Space Needle - Seattle, USA

Space Needle

Dizzy heights: Night-time high-pressure cleaning on ropes

Having cleaned the presidents' heads at Mount Rushmore in 2005, we then turned to another American landmark in May and June: the Space Needle in Seattle, Washington. The 184-metre-high building was cleaned thoroughly using high-pressure cleaners, removing for the most part very stubborn dirt. The work took eight weeks in total to complete.

"Kärcher's expertise and environmentally-friendly cleaning techniques were invaluable when it came to cleaning our landmark", said Peter Beck from the Space Needle management. "We are delighted that the Space Needle has been returned to its original shine."

Cleaning heavily soiled steel

Pure water was used to carry out the work, without added chemicals. It was heated to 90°C by three electrically-powered hot water high-pressure cleaners and applied to the dirty surfaces at a pressure of 180 bar. Emissions pollution, bird droppings and greasy layers of dirt had built up over the years on the painted steel. In order not to disrupt normal business hours and the 1.3 million visitors to the building annually, the work was carried out in night shifts – the first time ever for a Kärcher cleaning project. Equipped with head torches, application engineers Thorsten Möwes and his team abseiled down from the highest level of the tower. The cleaning sessions, which were at times almost acrobatic, lasted from 11pm until the early hours of the morning. "In addition to working at night, accessing the surfaces on the undersides of the three-storey head of the tower was particularly challenging, as these had to be accessed horizontally", said Thorsten Möwes. "At a height of 150 metres, it could also get quite windy, though we only had to stop working twice when wind speeds on the Space Needle reached over 80 km/h."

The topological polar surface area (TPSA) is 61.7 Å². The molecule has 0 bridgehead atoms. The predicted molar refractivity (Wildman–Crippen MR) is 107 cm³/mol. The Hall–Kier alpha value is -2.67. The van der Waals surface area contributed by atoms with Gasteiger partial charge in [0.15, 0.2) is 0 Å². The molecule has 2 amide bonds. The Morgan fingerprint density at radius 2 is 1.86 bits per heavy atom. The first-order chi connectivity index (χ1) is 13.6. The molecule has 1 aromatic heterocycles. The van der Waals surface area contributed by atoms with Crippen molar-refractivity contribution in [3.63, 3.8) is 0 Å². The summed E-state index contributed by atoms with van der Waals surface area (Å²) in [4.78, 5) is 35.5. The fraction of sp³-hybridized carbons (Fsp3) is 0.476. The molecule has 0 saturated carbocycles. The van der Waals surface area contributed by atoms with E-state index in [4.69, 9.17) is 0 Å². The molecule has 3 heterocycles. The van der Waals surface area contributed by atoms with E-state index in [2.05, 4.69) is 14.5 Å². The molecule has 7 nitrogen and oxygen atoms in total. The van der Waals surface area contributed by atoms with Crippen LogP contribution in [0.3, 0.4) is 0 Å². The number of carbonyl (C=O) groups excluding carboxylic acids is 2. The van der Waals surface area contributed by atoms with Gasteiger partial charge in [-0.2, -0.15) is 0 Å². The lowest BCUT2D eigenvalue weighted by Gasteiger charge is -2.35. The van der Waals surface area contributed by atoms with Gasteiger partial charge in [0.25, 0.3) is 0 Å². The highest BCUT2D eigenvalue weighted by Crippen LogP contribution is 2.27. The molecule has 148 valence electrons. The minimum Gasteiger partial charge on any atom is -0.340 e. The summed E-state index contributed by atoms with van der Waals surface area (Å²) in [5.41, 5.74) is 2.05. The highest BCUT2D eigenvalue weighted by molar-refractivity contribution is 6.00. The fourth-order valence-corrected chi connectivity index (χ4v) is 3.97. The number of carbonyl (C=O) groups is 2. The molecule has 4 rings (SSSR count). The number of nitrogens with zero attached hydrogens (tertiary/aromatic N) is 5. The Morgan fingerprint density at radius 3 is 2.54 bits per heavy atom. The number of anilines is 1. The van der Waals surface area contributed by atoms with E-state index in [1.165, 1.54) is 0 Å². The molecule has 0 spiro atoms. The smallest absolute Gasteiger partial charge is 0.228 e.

German-American team reaches new heights

The large-scale project was supported by our service technicians from C-Tech, Derek Knight and Doug Yates, two technicians from the Space Needle, and five industrial climbers from the American company Skala Group. Summing up his experience, Thorsten Möwes said: "There was a great atmosphere in our German-American team, we worked together very smoothly from start to finish". The media response to our cleaning project was also very positive: our involvement was covered in hundreds of features by television and radio stations, as well as daily and weekly newspapers.